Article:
In the five years that it’s been on the air, during which it became the most-watched show on television, The Walking Dead has never received an Emmy nomination outside of the technical categories. No director has ever been recognized, no episode has ever been extolled for writing, and no actor has ever had his or her performance singled out for Emmy recognition. The Academy of Television Arts & Sciences has a blind spot when it comes to The Walking Dead, one stemming from the assumption that a show about zombies isn’t worthy of being recognized for its creative and acting efforts.
That may have been true in the Frank Darabont years, when the series slogged through the forest and the actors delivered heavy-handed lines, often awkwardly. It may have also been true during the Glen Mazzara era, when The Walking Dead overcorrected and became an action-heavy series that frequently sacrificed character development for shocking moments.
However, under the current showrunner, Scott Gimple, The Walking Dead has become something far more than a zombie drama. It’s a show of substance, one about characters who evolve and who are transformed by their experiences. It’s a show about dread, heartbreak, and occasionally the joy of living even in the midst of desperate times. Gimple has built layers into the storylines, brought more humor to the series, and even dropped the occasional literary or Biblical reference.
Gimple’s The Walking Dead also explores weighty themes, chief among them the question surrounding what it is that makes us human, and how do these characters hold on to that in a world overrun with non-humans? That theme, again, is at the forefront of The Walking Dead as season six opens. Rick, on the cusp of losing his own humanity at the end of last season, comes face to face with a man who once lost his, Morgan (Lennie James), as Rick witnessed the last time the two were together in season three’s “Clear.”
From a storytelling perspective, it’s no coincidence that Morgan would reappear in Rick’s life now. Rick began his journey in the post-apocalyptic world with Morgan. Morgan nearly ended his own journey with Rick before Rick brought him back from the edge. “You can come back from this. I know you can,” Rick told Morgan three seasons ago. “This can’t be it. It can’t be. You’ve gotta be able to come back from this!”
In the sixth-season premiere, Morgan makes reference to that conversation twice, the implication being that Rick can also come back from the edge of a nervous breakdown. In flashbacks, season six picks up where it left off at the end of last season, with Morgan having witnessed Rick put a bullet in Pete’s head. Rick Grimes has gone full Ricktator again, and while his followers warily stand back and trust in their leader, many in the Alexandrian camp continue to fear Rick. The last time many had seen him, after all, he was waving his gun around and raving manically before Michonne shut him up with the butt of her gun.
However, the now Zen-like Morgan sees something in the unhinged Rick that he recognizes. Rather than being confrontational, however, Morgan acts as a calming influence on Rick. Morgan is there to save Rick before Rick finally does something that he can’t take back. “You can come back from this,” Morgan seems to be saying to Rick, as Grimes faces one of his most difficult challenges: Winning over an entire community of people who fear and distrust him, some of whom want him dead.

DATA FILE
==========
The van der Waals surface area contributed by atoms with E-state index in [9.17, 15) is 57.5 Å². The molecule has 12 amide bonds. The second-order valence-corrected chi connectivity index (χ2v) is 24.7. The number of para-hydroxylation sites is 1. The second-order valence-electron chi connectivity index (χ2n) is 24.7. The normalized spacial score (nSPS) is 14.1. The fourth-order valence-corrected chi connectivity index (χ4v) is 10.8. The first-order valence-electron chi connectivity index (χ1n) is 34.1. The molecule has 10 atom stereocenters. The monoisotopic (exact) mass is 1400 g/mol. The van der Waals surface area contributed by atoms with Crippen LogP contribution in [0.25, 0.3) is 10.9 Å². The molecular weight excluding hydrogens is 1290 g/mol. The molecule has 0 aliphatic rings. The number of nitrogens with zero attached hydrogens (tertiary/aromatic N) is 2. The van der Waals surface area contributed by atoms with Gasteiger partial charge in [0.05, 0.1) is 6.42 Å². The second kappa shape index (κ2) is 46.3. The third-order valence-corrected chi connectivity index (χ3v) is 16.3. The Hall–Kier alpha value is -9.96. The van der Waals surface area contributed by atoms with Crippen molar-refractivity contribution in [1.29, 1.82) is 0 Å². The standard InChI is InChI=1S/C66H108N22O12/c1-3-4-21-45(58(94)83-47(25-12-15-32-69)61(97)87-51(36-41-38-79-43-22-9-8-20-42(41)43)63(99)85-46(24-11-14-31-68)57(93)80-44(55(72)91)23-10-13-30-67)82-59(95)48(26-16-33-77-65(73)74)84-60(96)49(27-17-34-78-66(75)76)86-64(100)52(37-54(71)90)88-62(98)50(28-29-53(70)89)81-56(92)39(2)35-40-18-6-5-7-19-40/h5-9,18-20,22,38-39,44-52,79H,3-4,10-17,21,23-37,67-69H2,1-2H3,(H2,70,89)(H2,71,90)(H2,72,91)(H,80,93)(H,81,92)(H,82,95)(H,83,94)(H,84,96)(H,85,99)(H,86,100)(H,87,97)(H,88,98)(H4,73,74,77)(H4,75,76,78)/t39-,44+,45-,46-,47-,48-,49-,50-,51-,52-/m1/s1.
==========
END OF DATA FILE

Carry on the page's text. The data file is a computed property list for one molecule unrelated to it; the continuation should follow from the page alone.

That’s the backdrop against which season six plays out. I wouldn’t dare spoil the storyline that unfolds in the opening episode, except to say that it almost feels as though Gimple and Robert Kirkman saw the “Hardhome” episode of Game of Thrones and said to themselves: “Let’s do that!” At the center of the episode is what I can only refer to as a zombie caper, more massive than anything that the series has undertaken so far. It’s epic in scale, and rich with visual effects. This colossal zombie heist offers two paths: Will the existing members of Alexandria bond with Rick, Daryl, Michonne, Carol and the rest as they attempt overcome their biggest, most dangerous threat, or will their differing philosophies pull them even further apart?
The premiere also pulls together many of the threads left dangling at the end of season five. How will Nicholas and Glenn get along? Can Deanna continue to be an effective leader after the death of her husband? Is Sasha still feeling suicidal? How will Tara cope with the death of Noah? Is there still a flicker of attraction between Rick and Jessie, after Rick killed Jessie’s abusive husband? Will Eugene ever find someone who understands his mullet? (Yes, yes he will!) Several new characters are also seamlessly introduced as Alexandrians who had been there all along. We simply had not met them yet.
I am mindful that overhyping the premiere could create expectations that the episode may not ultimately be able to live up to, but I’m not worried about that here. “First Time Again,” co-written by Gimple and Matthew Negrete, is a phenomenal episode, one of the best of the series. It advances the plot, develops the characters, and perfectly blends huge zombie action sequences into the mix. Moreover, it features the kind of Andrew Lincoln performance that ought to get him notice from Emmy voters. He has to walk a fine line between unhinged and sympathetic, and he pulls it off brilliantly.
If the premiere episode is anything to go by, the series is only continuing to get better. If Gimple can successfully catch all the balls he throws in the air in the premiere, The Walking Dead has a good chance to be more than one of the highest-rated series on TV. It can also be one of the most critically beloved series on television.